Two months after the federal and state governments sued Carolinas HealthCare System over alleged antitrust violations, a San Francisco-based plaintiffs’ law firm has announced it’s looking for people who might have been harmed and could sue for related damages.
In a notice on its website, the 65-lawyer firm of Lieff Cabraser Heimann & Bernstein says it’s investigating the Charlotte-based hospital system in connection with the antitrust lawsuit filed in June by the federal Department of Justice and the state attorney general’s office.
The plaintiffs’ law firm, which also has offices in New York, Nashville and Seattle, invites Charlotte-area residents to contact one of its antitrust lawyers “if you believe your insurance may be too expensive.”
The notice says: “If you live and work in or around Charlotte, North Carolina, and have insurance through an employer-sponsored group plan, you may have paid too much for insurance and may have had fewer healthcare options than you should have. Or, if you are a mid- or large-sized business of 51 or more employees you may also have paid too much.”
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Brendan Glackin, a partner and antitrust specialist with the firm, said the investigation is preliminary, but could result in a separate class-action lawsuit.
“The government’s case only seeks what’s called injunctive relief to change practice going forward,” Glackin said. “They are not seeking any kind of monetary relief for anybody that’s been harmed by this. If the allegations are true...there’s a good chance that people have been harmed.”
The firm’s notice says its antitrust lawyers “would welcome a chance to talk with you about your potential case.…There is no cost or obligation for our review of your potential antitrust lawsuit against CHS. The information you provide will be held in the strictest confidence and will help us hold CHS accountable to businesses like yours and their employees. Conduct like this contributes to the skyrocketing costs for medicine that concern us all.”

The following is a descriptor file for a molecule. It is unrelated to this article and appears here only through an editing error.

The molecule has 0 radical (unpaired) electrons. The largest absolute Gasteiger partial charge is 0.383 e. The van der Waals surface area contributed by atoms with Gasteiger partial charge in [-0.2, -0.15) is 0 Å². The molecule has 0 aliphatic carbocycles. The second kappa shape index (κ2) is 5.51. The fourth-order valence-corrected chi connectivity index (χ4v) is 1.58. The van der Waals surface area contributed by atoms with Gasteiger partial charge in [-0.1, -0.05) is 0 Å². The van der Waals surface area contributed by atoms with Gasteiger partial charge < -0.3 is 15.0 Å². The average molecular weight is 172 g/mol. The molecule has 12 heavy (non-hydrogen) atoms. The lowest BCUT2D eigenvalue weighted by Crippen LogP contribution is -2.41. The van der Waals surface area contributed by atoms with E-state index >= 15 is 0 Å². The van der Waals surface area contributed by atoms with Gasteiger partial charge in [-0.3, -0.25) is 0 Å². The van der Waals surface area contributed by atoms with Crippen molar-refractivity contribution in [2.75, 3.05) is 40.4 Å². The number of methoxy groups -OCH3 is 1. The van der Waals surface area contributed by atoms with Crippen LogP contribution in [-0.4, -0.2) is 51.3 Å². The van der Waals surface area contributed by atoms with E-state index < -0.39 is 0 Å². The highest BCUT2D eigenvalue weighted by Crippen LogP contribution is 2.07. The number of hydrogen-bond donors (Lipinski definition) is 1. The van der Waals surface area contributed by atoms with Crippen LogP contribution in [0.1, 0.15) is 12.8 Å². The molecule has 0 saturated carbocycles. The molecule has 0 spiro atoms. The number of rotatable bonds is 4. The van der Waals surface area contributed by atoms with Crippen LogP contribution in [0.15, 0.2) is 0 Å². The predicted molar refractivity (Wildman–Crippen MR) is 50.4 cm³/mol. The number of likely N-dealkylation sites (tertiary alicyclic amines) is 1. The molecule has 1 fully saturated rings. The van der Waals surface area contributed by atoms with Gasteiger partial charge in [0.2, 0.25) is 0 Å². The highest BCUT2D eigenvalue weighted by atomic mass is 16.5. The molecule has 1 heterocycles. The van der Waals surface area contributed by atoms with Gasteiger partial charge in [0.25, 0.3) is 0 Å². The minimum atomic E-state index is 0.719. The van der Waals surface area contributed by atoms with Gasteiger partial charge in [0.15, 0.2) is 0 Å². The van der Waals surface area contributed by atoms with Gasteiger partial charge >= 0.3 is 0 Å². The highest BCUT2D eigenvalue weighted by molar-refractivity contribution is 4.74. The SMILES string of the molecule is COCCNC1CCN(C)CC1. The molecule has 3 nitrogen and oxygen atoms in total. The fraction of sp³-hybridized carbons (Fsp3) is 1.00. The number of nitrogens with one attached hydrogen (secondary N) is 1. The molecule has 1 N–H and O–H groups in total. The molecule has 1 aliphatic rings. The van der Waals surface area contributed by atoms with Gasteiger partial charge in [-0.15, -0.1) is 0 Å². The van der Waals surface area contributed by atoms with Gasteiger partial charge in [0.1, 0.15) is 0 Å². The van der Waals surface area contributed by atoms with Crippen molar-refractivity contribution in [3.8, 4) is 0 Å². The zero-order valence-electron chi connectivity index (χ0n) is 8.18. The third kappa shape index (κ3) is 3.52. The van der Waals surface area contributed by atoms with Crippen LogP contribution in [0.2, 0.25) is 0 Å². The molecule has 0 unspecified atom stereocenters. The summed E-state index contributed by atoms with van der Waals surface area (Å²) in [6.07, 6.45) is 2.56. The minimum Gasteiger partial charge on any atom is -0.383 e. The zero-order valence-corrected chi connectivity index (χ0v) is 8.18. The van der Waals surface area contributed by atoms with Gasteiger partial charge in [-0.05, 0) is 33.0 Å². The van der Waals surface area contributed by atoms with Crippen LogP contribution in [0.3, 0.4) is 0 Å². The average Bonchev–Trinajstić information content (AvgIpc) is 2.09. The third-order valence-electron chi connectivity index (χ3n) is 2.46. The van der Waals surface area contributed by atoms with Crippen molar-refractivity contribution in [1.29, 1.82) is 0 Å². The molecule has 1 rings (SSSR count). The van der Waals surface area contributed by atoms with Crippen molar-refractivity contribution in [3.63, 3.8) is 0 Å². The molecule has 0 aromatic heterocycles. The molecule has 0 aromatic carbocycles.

The website – http://www.lieffcabraser.com/antitrust/carolina-healthcare-system/ – provides a form for potential clients to fill out.
In its antitrust case, the federal DOJ and the state AG claim Carolinas HealthCare has driven up health care costs through illegal efforts to prevent competition. The government contends the hospital system uses its regional dominance to get its way with the four major health insurance carriers and negotiates “unlawful contract restrictions” that prevent consumers from taking advantage of lower prices at other hospitals.
Carolinas HealthCare has denied the allegations and asked the federal court to dismiss the complaint.
Jim Cooney, a Charlotte lawyer representing Carolinas HealthCare, declined to comment on the Lieff Cabraser investigation. He said he couldn’t talk about pending litigation.
Noelle Talley, spokeswoman for Attorney General Roy Cooper, said government officials also declined comment on a pending case.
Lawyers interviewed by the Observer said Lieff Cabraser’s solicitation is a “routine” way for law firms to find potential clients for class-action lawsuits related to consumer protection issues.
“That doesn’t surprise me at all,” said Gary Jackson, a Charlotte lawyer who specializes in class-action suits on behalf of large numbers of plaintiffs. “It’s not unethical, and it’s very routine, particularly among the large national plaintiffs’ law firms.”
It typically happens after high profile cases are filed by the government, lawyers said. The private firm seeks to file the civil action based on the government’s claims. When it comes to proving the case in court, the “government does the heavy lifting,” one lawyer said.
The American Bar Association does have ethics rules that prohibit “improper solicitation” of potential clients. For example, one lawyer said it would be unethical to walk into a hospital room to recruit a client who’s been injured in an accident. But advertising through the newspaper, TV or website is not unethical and not unusual, lawyers said.
“I’m not crazy about a lot of the advertisements that we see with personal injury firms,” said Jackson, who is not involved in the Carolinas HealthCare case. “But I am familiar with Lieff Cabraser, and I have no doubt that what they’re saying is appropriate.”